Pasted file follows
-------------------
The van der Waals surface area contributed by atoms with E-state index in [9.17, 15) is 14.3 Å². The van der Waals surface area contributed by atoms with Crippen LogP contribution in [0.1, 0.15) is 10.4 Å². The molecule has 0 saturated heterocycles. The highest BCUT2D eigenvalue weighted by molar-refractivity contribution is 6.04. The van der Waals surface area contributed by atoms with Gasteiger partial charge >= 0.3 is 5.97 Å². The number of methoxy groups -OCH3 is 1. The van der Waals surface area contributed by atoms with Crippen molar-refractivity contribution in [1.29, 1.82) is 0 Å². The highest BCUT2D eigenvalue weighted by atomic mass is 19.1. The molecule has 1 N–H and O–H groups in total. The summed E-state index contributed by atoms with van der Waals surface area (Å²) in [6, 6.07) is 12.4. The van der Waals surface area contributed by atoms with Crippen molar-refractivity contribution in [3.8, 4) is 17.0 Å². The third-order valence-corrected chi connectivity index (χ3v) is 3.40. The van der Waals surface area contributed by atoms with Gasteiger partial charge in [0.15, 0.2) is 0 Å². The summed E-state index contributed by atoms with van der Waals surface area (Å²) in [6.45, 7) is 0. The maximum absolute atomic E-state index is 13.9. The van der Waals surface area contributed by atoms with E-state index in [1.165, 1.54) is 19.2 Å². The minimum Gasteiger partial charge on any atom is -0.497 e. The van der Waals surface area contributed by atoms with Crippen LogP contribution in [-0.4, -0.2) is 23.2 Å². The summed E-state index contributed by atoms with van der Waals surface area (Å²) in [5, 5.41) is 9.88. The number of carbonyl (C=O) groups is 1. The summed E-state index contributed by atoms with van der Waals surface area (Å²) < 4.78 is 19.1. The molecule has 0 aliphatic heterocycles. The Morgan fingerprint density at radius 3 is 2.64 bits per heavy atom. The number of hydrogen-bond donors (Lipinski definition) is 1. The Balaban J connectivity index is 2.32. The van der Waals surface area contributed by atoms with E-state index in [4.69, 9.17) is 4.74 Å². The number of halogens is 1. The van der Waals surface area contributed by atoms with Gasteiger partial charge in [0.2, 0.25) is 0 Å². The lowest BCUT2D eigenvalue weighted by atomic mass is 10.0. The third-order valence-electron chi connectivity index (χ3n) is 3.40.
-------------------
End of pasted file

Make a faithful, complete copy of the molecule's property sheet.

The van der Waals surface area contributed by atoms with E-state index in [9.17, 15) is 14.3 Å². The van der Waals surface area contributed by atoms with Crippen LogP contribution in [0.1, 0.15) is 10.4 Å². The molecule has 0 saturated heterocycles. The highest BCUT2D eigenvalue weighted by molar-refractivity contribution is 6.04. The van der Waals surface area contributed by atoms with Gasteiger partial charge >= 0.3 is 5.97 Å². The number of methoxy groups -OCH3 is 1. The van der Waals surface area contributed by atoms with Crippen molar-refractivity contribution in [1.29, 1.82) is 0 Å². The highest BCUT2D eigenvalue weighted by atomic mass is 19.1. The molecule has 1 N–H and O–H groups in total. The summed E-state index contributed by atoms with van der Waals surface area (Å²) in [6, 6.07) is 12.4. The van der Waals surface area contributed by atoms with Crippen molar-refractivity contribution in [3.8, 4) is 17.0 Å². The third-order valence-corrected chi connectivity index (χ3v) is 3.40. The van der Waals surface area contributed by atoms with Gasteiger partial charge in [0.15, 0.2) is 0 Å². The summed E-state index contributed by atoms with van der Waals surface area (Å²) in [6.45, 7) is 0. The maximum absolute atomic E-state index is 13.9. The van der Waals surface area contributed by atoms with E-state index in [1.165, 1.54) is 19.2 Å². The minimum Gasteiger partial charge on any atom is -0.497 e. The van der Waals surface area contributed by atoms with Crippen LogP contribution in [-0.4, -0.2) is 23.2 Å². The summed E-state index contributed by atoms with van der Waals surface area (Å²) in [5, 5.41) is 9.88. The number of carbonyl (C=O) groups is 1. The summed E-state index contributed by atoms with van der Waals surface area (Å²) < 4.78 is 19.1. The molecule has 0 aliphatic heterocycles. The Morgan fingerprint density at radius 3 is 2.64 bits per heavy atom. The number of hydrogen-bond donors (Lipinski definition) is 1. The Balaban J connectivity index is 2.32. The van der Waals surface area contributed by atoms with E-state index in [4.69, 9.17) is 4.74 Å². The number of halogens is 1. The van der Waals surface area contributed by atoms with Gasteiger partial charge in [0.2, 0.25) is 0 Å². The lowest BCUT2D eigenvalue weighted by atomic mass is 10.0. The third-order valence-electron chi connectivity index (χ3n) is 3.40.